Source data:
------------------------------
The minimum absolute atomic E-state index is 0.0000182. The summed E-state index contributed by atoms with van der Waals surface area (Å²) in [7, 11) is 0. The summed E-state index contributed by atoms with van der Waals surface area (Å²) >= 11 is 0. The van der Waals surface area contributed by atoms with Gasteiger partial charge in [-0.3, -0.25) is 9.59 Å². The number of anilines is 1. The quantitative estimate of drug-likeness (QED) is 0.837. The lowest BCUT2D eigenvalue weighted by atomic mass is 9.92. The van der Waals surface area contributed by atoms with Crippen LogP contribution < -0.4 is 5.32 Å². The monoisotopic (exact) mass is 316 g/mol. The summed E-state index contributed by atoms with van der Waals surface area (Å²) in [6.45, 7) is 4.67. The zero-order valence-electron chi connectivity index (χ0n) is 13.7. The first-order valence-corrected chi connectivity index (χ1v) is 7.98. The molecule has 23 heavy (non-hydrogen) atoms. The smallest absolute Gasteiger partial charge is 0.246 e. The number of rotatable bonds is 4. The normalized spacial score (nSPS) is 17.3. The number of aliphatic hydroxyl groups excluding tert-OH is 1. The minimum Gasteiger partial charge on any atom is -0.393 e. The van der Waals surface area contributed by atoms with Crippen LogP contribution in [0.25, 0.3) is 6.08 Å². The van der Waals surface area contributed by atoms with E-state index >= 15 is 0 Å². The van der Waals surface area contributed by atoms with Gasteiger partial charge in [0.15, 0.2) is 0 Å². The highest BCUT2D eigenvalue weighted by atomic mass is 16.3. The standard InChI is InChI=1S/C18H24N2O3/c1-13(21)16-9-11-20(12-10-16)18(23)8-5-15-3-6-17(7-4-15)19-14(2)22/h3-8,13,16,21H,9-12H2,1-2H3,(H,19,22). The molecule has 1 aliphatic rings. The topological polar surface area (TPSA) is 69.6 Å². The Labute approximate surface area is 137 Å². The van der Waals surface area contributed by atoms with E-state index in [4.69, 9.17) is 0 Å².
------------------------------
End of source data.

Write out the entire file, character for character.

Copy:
The minimum absolute atomic E-state index is 0.0000182. The summed E-state index contributed by atoms with van der Waals surface area (Å²) in [7, 11) is 0. The summed E-state index contributed by atoms with van der Waals surface area (Å²) >= 11 is 0. The van der Waals surface area contributed by atoms with Gasteiger partial charge in [-0.3, -0.25) is 9.59 Å². The number of anilines is 1. The quantitative estimate of drug-likeness (QED) is 0.837. The lowest BCUT2D eigenvalue weighted by atomic mass is 9.92. The van der Waals surface area contributed by atoms with Crippen LogP contribution < -0.4 is 5.32 Å². The monoisotopic (exact) mass is 316 g/mol. The summed E-state index contributed by atoms with van der Waals surface area (Å²) in [6.45, 7) is 4.67. The zero-order valence-electron chi connectivity index (χ0n) is 13.7. The first-order valence-corrected chi connectivity index (χ1v) is 7.98. The molecule has 23 heavy (non-hydrogen) atoms. The smallest absolute Gasteiger partial charge is 0.246 e. The number of rotatable bonds is 4. The normalized spacial score (nSPS) is 17.3. The number of aliphatic hydroxyl groups excluding tert-OH is 1. The minimum Gasteiger partial charge on any atom is -0.393 e. The van der Waals surface area contributed by atoms with Crippen LogP contribution in [0.25, 0.3) is 6.08 Å². The van der Waals surface area contributed by atoms with E-state index >= 15 is 0 Å². The van der Waals surface area contributed by atoms with Gasteiger partial charge in [0.15, 0.2) is 0 Å². The highest BCUT2D eigenvalue weighted by atomic mass is 16.3. The standard InChI is InChI=1S/C18H24N2O3/c1-13(21)16-9-11-20(12-10-16)18(23)8-5-15-3-6-17(7-4-15)19-14(2)22/h3-8,13,16,21H,9-12H2,1-2H3,(H,19,22). The molecule has 1 aliphatic rings. The topological polar surface area (TPSA) is 69.6 Å². The Labute approximate surface area is 137 Å². The van der Waals surface area contributed by atoms with E-state index in [4.69, 9.17) is 0 Å².